Nicole Jones believes in taking action. After graduating from Hampton University, a historically Black university (HBCU) in Virginia, she started a scholarship program at her high school to encourage others to attend HBCUs. “I wanted to tell people
about my experience and give them the tools and knowledge to get the same opportunities that I had,” she says.
Around the same time, she found a mentor whose words have stayed with her: “When I asked her to mentor me, she agreed to do so under one condition,” she says. “Any knowledge I learned, I had to give back to someone else.”
That's exactly what Nicole is doing as a Senior Marketing Manager for PepsiCo Foodservice Brand Building in Westchester, where she’s taken ownership of Pepsi Dig In, a multi-pronged initiative aimed at uplifting Black restaurant owners.
“Pepsi Dig In is a rallying cry. It’s a call to action for consumers to dig in and support Black restaurants, and it also speaks to what PepsiCo is doing as an organization — rolling up our sleeves and digging in to support Black-owned
businesses,” she says. “It’s my first time completely leading a project, and that’s stretching me in a way I’m thankful for.”
The Pepsi Dig In program was conceived after the June 2020 announcement of PepsiCo’s Racial Equality Journey, a commitment to funnel more than $400 million into initiatives to help address the needs of the Black community over a five-year period. “I raised my hand and said, hey, I’m passionate
about this and I want to help,” Nicole remembers.
I raised my hand and said, hey, I’m passionate about this and I want to help.
Part of what the Foodservice Brand Building team does is promote brands like Pepsi and Mountain Dew within restaurants, catering services and dining halls, which meant they had relationships with restaurant owners across the country. The team held virtual
panels to find out what issues these businesses needed help with. “As we started understanding more about the challenges Black-owned restaurants face, we felt like there were three key problem areas that we were really equipped to address,”
Those three areas now make up Pepsi Dig In’s primary goals. The first is providing access to capital, training and mentorship for both aspiring and current restaurant owners. As part of this, The PepsiCo Foundation and the National Urban League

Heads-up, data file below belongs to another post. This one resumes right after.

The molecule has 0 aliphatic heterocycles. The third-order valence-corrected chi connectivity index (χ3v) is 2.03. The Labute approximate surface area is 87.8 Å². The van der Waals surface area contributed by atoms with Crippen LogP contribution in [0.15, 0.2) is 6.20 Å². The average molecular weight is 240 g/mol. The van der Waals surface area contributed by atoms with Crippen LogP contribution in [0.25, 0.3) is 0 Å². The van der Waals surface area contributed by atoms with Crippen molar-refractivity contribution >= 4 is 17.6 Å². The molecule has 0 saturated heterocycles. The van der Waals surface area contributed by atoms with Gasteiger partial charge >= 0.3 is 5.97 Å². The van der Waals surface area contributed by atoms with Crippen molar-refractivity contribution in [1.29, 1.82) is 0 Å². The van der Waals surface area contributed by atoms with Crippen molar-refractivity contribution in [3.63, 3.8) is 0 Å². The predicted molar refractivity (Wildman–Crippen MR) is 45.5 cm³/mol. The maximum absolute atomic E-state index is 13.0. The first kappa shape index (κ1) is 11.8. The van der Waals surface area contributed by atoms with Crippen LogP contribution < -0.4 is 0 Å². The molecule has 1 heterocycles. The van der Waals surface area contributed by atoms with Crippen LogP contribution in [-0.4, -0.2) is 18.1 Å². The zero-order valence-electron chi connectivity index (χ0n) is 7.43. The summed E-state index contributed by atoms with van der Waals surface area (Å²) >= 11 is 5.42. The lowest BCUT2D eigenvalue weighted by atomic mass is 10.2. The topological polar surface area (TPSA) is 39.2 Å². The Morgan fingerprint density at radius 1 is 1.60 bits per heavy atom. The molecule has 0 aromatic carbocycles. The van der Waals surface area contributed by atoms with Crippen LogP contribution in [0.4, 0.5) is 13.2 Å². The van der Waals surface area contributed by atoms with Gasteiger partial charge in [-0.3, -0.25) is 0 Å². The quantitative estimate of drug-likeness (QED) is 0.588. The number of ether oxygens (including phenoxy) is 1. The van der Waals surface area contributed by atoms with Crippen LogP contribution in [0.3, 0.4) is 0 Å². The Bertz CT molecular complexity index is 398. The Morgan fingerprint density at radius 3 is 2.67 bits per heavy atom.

partnered to offer $10 million in grants to Black-owned restaurants.
The second is addressing the challenges and barriers that restaurants are currently facing, like optimizing for takeout and online ordering. Pepsi Dig In is piloting a program called Black Restaurants Deliver, which offers access to consultants who can
advise on everything from website optimization to how to take mouth-watering photos of food.
Dig In’s third goal is generating greater awareness of Black-owned restaurants. In addition to a national marketing campaign featuring four Pepsi eateries, the program is providing support to Black-owned businesses that serve black restaurateurs,
such as Eat Okra, an independent Black restaurant guide. Information for restaurateurs seeking support and ways for consumers to get involved are also available on
Pepsi Dig In’s new website, which launched in March.
Nicole wears a hat from her alma mater on Election Day.
For Nicole, putting together this program has been a merger of some of her greatest passions: “I love marketing, I love working at PepsiCo and I care so much about helping the Black community,” she explains.
Ultimately, Pepsi Dig In aims to generate $100 million in sales for Black-owned restaurants by 2025. Dwight and Rose Harvey, whose Dallas-based barbecue spot Off the Bone was featured in a Pepsi Dig In ad that aired during the NFL playoffs, described
being part of the initiative as “the opportunity of a lifetime” on phone calls with Nicole’s team.
It’s also an opportunity that’s kept Nicole and her team motivated: “We’ve been able to act as owners and trust ourselves and trust our gut and just keep going.” She’s inspired by knowing that Pepsi Dig In will help
Black-owned kitchens thrive, and that her work can have a ripple effect, providing job opportunities and strengthening communities. “I’m working on something that’s so much bigger than me,” Nicole says, “and I don’t
take that lightly.”